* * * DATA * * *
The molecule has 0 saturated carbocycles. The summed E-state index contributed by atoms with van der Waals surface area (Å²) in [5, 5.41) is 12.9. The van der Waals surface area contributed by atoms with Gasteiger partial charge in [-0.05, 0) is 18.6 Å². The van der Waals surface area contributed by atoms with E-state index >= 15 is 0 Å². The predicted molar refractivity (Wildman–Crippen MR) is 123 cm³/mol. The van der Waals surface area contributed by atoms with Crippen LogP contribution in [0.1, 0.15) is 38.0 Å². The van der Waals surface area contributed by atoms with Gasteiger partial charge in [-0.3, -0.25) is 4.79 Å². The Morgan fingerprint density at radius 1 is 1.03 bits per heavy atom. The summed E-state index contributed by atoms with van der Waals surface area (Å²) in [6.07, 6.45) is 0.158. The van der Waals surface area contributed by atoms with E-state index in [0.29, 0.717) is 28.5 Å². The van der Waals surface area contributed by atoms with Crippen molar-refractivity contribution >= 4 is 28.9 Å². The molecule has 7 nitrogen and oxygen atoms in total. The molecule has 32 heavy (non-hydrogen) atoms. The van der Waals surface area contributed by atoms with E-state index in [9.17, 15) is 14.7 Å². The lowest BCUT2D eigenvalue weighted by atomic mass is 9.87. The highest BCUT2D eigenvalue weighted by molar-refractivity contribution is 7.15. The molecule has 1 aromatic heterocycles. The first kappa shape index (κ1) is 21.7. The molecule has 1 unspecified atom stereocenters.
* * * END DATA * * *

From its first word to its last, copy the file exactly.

The molecule has 0 saturated carbocycles. The summed E-state index contributed by atoms with van der Waals surface area (Å²) in [5, 5.41) is 12.9. The van der Waals surface area contributed by atoms with Gasteiger partial charge in [-0.05, 0) is 18.6 Å². The van der Waals surface area contributed by atoms with E-state index >= 15 is 0 Å². The predicted molar refractivity (Wildman–Crippen MR) is 123 cm³/mol. The van der Waals surface area contributed by atoms with Crippen LogP contribution in [0.1, 0.15) is 38.0 Å². The van der Waals surface area contributed by atoms with Gasteiger partial charge in [-0.3, -0.25) is 4.79 Å². The Morgan fingerprint density at radius 1 is 1.03 bits per heavy atom. The summed E-state index contributed by atoms with van der Waals surface area (Å²) in [6.07, 6.45) is 0.158. The van der Waals surface area contributed by atoms with E-state index in [0.29, 0.717) is 28.5 Å². The van der Waals surface area contributed by atoms with Crippen molar-refractivity contribution >= 4 is 28.9 Å². The molecule has 7 nitrogen and oxygen atoms in total. The molecule has 32 heavy (non-hydrogen) atoms. The van der Waals surface area contributed by atoms with E-state index in [9.17, 15) is 14.7 Å². The lowest BCUT2D eigenvalue weighted by atomic mass is 9.87. The highest BCUT2D eigenvalue weighted by molar-refractivity contribution is 7.15. The molecule has 1 aromatic heterocycles. The first kappa shape index (κ1) is 21.7. The molecule has 1 unspecified atom stereocenters.